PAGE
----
Interesting. Was it the influence of one language on the other, though, or was it they had, in part at least, a common ancestor in Brythonic?

Primitive Welsh is thought to have arisen, largely from Brythonic, but with Latin, etc, influences by about 500-550 AD, and Old Welsh by about 800 AD.

Similarly, Old English seems to date back to about 450 BC, developing partly from the germanic languages of incomers and traders from the east but also including elements of Brythonic etc.

Of course, both languages then developed alongside each other and with a lot of trading back and forth as the various populations moved around and intermingled, together with what we might expect to be a lot of multi-lingualism.


I believe that the use of auxiliary verbs to create sentences comes from the original British language(s) - you won't find the construction in other teutonic languages or italic ones.


Yes, of course - thanks for the reminder. I had forgotten about that, and hadn't thought of it as a contribution to the English language, but of course this is what makes it so distinctive. Although there are other languages which have a similar construction - but not related to the Germanic ones.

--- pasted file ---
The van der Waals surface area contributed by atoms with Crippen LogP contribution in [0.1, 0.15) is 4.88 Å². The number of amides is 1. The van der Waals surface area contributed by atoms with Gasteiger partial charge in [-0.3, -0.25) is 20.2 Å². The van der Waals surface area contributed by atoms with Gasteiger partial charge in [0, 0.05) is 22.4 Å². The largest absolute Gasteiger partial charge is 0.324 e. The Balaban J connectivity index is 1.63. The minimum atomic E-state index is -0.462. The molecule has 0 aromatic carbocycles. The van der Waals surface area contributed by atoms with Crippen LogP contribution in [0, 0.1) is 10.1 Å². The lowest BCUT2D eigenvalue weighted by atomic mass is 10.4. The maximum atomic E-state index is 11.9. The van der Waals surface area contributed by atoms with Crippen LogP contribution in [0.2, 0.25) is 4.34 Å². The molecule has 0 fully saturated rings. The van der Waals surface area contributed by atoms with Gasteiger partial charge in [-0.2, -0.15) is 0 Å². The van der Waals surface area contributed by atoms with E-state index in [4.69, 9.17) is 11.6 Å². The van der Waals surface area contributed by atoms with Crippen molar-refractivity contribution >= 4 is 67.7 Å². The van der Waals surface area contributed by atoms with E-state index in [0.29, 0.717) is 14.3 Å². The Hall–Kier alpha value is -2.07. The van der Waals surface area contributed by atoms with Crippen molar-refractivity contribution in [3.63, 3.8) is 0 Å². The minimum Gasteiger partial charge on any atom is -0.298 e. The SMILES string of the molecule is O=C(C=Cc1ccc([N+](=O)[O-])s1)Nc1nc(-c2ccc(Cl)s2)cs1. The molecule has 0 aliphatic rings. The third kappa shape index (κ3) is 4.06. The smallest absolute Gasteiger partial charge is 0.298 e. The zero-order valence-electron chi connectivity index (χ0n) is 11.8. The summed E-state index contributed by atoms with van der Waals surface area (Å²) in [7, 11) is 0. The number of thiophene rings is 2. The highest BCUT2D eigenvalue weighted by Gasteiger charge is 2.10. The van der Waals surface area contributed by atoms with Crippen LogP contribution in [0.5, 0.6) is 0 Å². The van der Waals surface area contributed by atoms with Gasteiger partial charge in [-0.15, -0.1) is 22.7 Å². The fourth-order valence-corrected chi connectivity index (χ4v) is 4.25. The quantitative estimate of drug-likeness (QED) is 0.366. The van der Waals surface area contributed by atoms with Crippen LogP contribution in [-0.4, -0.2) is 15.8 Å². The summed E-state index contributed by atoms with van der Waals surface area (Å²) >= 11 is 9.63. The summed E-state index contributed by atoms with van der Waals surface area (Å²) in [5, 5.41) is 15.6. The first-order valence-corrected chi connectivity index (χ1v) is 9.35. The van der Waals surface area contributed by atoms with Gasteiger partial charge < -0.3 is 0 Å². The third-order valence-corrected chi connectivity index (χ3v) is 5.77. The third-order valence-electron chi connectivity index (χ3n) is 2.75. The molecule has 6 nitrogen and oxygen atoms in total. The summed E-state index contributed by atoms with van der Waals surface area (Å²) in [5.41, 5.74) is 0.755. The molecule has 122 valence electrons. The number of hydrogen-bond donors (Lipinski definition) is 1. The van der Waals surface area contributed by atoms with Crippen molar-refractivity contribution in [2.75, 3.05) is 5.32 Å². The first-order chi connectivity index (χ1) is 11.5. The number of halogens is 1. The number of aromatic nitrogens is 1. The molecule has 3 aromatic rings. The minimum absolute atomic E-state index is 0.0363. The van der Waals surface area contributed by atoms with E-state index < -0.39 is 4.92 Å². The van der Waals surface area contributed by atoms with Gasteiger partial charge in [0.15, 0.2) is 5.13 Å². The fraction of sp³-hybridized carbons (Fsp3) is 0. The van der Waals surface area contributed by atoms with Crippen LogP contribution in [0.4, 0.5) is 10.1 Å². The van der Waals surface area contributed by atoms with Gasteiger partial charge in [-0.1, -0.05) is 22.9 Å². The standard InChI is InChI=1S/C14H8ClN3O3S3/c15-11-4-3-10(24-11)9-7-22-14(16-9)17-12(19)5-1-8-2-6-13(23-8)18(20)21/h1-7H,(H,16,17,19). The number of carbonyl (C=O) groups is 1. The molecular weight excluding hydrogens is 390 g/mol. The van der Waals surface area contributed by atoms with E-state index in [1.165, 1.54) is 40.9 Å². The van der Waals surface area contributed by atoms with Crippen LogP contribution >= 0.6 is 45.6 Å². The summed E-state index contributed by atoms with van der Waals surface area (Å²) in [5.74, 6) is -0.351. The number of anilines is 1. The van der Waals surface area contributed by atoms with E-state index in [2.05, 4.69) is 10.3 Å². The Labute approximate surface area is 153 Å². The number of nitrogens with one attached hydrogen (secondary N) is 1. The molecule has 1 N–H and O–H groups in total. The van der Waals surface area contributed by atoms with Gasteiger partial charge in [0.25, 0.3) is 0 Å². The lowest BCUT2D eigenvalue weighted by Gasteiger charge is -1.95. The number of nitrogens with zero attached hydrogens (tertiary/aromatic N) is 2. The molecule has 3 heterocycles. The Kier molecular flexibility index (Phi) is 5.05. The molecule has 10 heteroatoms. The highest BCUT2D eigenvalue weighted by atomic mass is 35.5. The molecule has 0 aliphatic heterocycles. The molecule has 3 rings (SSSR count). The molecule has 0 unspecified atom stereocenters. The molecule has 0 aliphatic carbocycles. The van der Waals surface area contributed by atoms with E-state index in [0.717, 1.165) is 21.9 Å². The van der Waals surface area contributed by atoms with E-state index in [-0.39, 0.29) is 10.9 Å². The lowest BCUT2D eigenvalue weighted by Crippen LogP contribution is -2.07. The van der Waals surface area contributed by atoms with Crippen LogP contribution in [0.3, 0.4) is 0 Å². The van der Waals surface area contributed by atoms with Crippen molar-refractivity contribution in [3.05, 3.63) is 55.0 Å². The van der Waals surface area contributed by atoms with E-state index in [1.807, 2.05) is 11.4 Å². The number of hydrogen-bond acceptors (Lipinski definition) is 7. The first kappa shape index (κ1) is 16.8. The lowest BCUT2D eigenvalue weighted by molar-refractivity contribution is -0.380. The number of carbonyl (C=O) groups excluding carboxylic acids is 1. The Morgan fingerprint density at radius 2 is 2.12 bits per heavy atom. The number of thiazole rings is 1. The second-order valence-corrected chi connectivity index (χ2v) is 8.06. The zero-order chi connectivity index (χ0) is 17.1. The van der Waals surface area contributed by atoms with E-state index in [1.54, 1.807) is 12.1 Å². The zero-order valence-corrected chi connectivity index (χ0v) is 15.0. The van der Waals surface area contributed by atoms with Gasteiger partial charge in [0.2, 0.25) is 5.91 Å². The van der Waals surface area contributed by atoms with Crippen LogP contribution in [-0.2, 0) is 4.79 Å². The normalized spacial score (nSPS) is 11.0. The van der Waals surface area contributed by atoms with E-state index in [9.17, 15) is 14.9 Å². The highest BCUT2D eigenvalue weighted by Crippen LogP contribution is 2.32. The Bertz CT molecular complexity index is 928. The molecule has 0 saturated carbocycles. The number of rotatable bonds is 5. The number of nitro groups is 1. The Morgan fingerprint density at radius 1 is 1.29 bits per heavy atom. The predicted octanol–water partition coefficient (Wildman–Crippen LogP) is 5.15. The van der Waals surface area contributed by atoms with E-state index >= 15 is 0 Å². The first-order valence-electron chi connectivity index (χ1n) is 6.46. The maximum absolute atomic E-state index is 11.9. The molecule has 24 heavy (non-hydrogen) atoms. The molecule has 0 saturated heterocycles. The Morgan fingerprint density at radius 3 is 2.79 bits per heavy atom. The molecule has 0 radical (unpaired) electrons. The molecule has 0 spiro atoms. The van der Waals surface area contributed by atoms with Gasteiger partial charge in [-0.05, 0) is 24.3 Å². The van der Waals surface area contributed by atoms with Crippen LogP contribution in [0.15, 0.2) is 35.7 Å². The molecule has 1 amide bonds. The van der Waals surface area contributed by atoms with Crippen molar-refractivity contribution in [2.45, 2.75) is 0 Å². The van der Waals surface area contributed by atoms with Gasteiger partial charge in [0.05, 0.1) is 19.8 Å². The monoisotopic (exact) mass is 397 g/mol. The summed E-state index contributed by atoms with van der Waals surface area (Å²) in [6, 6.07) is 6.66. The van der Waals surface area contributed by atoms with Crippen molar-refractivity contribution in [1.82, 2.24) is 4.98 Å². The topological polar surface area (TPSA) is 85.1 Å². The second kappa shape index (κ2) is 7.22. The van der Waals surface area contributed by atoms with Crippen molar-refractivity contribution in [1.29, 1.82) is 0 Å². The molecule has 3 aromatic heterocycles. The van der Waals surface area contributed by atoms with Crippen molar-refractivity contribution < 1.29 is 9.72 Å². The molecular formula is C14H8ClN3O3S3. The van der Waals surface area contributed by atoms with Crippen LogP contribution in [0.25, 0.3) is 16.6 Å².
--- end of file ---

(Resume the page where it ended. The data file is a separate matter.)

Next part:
Yes, it does look like it's mainly gone the other way.


Take heart, the Wiki article states at the beginning: "This list is incomplete; you can help by expanding it." I once read that 'door' comes from Brythonic 'duir' meaning 'oak'.


EtymOnline disagrees: http://www.etymonline.com/index.php?term=door

Compare German "Tür", Dutch "deur", etc.

Seems much more likely to me that it's a common (inherited) Germanic word, rather than a loanword from Brythonic.


That seems reasonable. Perhaps all these forms of 'door' and 'duir' go back to a common Indo-European root.


If your "'duir' meaning 'oak'" is related to derw meaning 'oak' (in modern Welsh), GPC implies that it is related to English tree, not door.


I watched a short documentary that said English has more in common with the Dutch version of Germanic language than German itself. If that makes sense.. English seems to have a higher level of mutual intelligibility, If I remember correctly. Doesn't mean a speaker of one understands completely the other, but more similarities than is usual.


Two oak species are native to Britain, and the one with its acorns growing directly from twigs (no stalks) is known in English as the durmast oak. According to this web page, it's known in Welsh as either derwen ddaildigoes or derwen ddigoesog, while the other species, with its acorns on stalks, is derwen goesog.